Into the early 1900s, with the rise of immigration and urbanization, these sausages in buns were becoming increasingly popular at public events – baseball games, boxing matches, fairs, carnivals and horse races. It made sense – they were cheap and easy to produce in mass quantities. They were already cooked, so they just needed to be re-heated. Fans and consumers liked them as well – hot dogs were an inexpensive, warm, hand-held food and that tasted great. Same holds true today.
Source: National Hot Dog & Sausage Council www.hot-dog.org
Ball Park® has served up this list of the nation’s most mouthwatering hot dog recipes -- showcasing the diverse variety of ways guys across the nation prefer this American classic!
Popular in lower Alabama, these hot dogs are topped with ketchup, mustard, chili, sauerkraut and pickles.
Native to both North and South Carolina, these franks are served with chili, cole slaw, mustard and onions.
Popular within the nation’s capital, this hot dog is typically a beef frank topped with banana peppers, onions, diced red peppers, sliced pickles and served on a steamed potato hot dog bun that has been spread with mayonnaise.
Served on a toasted white bun, this southern classic is usually topped with mustard and a spicy chili made with beans and large chunks of diced raw onions.
Essentially the hot dog capital of the nation, New York City’s infamous street cart dog is boiled and then served with a special onion sauce and deli-style yellow mustard, or in some cases sauerkraut.
As one of the nation’s most famous franks, this hot dog is boiled and grilled, then served in a New England-style bun topped with mustard and relish.
Served in a poppy seed bun, this legendary hot dog is layered with yellow mustard, green relish, chopped raw onion, fresh tomato, a pickle spear and topped with a touch of celery salt.
This Michigan favorite is topped with an all-meat, bean-less chili, diced yellow onion, yellow mustard and is typically served on a steamed bun.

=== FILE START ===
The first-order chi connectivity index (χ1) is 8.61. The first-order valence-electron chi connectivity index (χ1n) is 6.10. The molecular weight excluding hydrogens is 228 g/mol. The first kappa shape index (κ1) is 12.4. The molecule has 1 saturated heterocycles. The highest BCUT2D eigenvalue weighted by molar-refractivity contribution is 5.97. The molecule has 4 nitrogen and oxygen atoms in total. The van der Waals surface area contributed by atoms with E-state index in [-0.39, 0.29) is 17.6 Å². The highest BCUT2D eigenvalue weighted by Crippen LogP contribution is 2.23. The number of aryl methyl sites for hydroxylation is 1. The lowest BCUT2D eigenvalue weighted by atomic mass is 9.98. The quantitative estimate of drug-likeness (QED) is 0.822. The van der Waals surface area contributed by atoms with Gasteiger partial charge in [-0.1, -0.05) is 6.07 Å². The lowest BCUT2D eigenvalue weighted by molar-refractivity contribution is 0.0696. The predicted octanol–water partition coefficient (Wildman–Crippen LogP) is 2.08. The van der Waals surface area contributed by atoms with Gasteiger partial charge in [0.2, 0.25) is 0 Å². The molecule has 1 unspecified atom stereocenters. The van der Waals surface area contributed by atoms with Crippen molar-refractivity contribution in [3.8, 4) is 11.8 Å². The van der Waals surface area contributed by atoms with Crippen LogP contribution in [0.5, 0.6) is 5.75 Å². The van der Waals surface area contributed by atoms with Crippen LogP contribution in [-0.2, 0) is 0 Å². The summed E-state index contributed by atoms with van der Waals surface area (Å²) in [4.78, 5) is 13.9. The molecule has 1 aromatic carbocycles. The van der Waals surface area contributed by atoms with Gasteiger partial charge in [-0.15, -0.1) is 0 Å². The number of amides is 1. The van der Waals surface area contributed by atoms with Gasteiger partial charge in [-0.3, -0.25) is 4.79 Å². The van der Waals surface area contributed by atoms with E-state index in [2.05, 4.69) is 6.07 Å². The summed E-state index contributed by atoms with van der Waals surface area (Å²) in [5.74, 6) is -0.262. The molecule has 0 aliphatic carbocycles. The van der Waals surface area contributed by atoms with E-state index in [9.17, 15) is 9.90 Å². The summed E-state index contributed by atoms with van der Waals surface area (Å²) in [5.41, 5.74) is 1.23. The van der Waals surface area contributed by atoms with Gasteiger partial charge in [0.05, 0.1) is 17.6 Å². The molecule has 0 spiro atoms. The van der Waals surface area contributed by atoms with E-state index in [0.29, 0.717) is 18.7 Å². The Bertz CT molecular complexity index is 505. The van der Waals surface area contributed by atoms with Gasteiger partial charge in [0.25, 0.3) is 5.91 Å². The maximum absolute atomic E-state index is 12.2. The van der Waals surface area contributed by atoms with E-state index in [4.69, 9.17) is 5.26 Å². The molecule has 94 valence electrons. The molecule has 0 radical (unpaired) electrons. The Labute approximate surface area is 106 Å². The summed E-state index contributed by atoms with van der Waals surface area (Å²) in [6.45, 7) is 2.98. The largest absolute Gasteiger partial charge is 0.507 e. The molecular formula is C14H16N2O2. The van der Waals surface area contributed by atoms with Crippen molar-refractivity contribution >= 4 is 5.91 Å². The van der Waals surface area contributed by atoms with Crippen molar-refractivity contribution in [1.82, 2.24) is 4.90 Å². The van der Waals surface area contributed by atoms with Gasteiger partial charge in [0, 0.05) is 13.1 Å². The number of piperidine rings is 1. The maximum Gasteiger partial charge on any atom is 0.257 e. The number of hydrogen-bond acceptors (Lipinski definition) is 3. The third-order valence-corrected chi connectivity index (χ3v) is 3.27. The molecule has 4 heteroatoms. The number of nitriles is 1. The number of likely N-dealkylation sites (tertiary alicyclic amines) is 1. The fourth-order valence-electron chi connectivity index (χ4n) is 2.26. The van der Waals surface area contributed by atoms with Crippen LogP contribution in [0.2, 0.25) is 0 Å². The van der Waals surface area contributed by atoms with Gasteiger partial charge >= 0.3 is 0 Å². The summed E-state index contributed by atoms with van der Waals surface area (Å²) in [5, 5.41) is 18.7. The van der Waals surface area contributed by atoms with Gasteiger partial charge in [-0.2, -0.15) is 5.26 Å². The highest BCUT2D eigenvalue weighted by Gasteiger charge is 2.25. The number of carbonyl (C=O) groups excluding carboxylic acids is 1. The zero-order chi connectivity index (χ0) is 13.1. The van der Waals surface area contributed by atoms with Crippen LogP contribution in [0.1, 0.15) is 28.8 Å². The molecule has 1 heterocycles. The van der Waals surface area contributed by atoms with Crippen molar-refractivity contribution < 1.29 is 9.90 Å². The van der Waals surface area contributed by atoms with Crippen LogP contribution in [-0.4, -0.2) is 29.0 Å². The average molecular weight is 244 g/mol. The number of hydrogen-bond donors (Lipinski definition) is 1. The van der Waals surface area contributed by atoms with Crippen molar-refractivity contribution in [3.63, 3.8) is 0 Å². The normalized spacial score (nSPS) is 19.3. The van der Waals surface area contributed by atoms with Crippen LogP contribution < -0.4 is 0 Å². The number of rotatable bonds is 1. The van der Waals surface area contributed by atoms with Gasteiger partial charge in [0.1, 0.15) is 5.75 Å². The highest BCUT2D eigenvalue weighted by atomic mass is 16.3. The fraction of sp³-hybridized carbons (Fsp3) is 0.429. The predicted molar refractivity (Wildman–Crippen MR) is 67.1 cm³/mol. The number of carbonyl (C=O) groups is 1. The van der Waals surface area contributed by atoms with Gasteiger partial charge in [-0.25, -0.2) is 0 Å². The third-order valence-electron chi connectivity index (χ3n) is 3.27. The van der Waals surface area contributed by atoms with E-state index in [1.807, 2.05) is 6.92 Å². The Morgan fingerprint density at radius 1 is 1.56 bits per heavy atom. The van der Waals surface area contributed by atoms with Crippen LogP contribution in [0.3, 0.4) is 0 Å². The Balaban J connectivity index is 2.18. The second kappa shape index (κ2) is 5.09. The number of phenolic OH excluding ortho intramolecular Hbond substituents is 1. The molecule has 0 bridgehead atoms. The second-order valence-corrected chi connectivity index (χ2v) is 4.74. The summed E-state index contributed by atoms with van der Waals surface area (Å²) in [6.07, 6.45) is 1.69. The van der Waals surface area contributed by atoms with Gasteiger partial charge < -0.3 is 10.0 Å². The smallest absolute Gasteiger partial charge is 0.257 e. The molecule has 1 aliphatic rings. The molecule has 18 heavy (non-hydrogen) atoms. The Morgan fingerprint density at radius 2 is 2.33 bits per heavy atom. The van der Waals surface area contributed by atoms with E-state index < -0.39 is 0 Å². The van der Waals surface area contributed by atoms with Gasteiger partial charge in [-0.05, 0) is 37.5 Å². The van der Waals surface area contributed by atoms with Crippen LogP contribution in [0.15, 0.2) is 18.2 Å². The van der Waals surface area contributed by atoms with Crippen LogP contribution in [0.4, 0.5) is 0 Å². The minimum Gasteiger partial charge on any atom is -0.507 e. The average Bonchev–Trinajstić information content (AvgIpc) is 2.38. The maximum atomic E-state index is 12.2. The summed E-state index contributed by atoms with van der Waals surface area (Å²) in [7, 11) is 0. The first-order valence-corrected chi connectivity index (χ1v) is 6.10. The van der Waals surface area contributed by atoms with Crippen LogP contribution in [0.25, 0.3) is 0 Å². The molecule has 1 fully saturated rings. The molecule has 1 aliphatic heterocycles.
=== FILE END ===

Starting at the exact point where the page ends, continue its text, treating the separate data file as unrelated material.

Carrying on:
This west coast wiener is wrapped with bacon and is topped with grilled onions, jalapeño or bell peppers and salsa.
This spicy offering from Texas is generally a beef frank topped with spicy chili, cheese and jalapeño peppers for an extra kick.
It’s not rocket science. It’s grilling science. Check out this expert guidance on how to grill up some guy time greatness.
Give your guy the delicious, hot-off-the-grill taste of Ball Park, now in beef patty edition. Ball Park Beef Patties are made with 100% beef and available in three flavors: Beef, Beef & Cheese, and Beef & Onion. Even better, they're microwave ready in about a minute, so he can take the edge off in no time.
Try it. Just say the word "Angus" and watch the look in his eyes. He knows that means a big, bold taste is on its way. Only this time it’s from a genuine Ball Park Angus Beef Frank, made with 100% Angus Beef. Available in original, bun size, or even a low fat/full flavor configuration.
When it comes to guy food, you can’t go wrong with beef. After all, it’s been a part of guy time from the beginning. That’s why it’s a good idea to keep these Ball Park Beef Frank options on hand. Made with 100% beef, they’re full of the can’t-miss flavor that tells hunger to hit the road.
When you have to trust your man’s appetite to one hot dog, make it the one that’s been stopping hunger in its tracks since maybe even before your man became a man. We’re talking about the original plump, juicy Ball Park Frank, of course. But you knew that.
Dial up the lean while you dial in the flavor. Ball Park Turkey Franks are so packed full of classic Ball Park satisfaction, don’t be surprised if he thinks he’s eating an original Ball Park.
What do you do when your guy wants to cut the fat, but keep the flavor? That’s where these Ball Park possibilities come in. Each one is leaner than our regular meat or beef franks, so you can find the one that’s just right.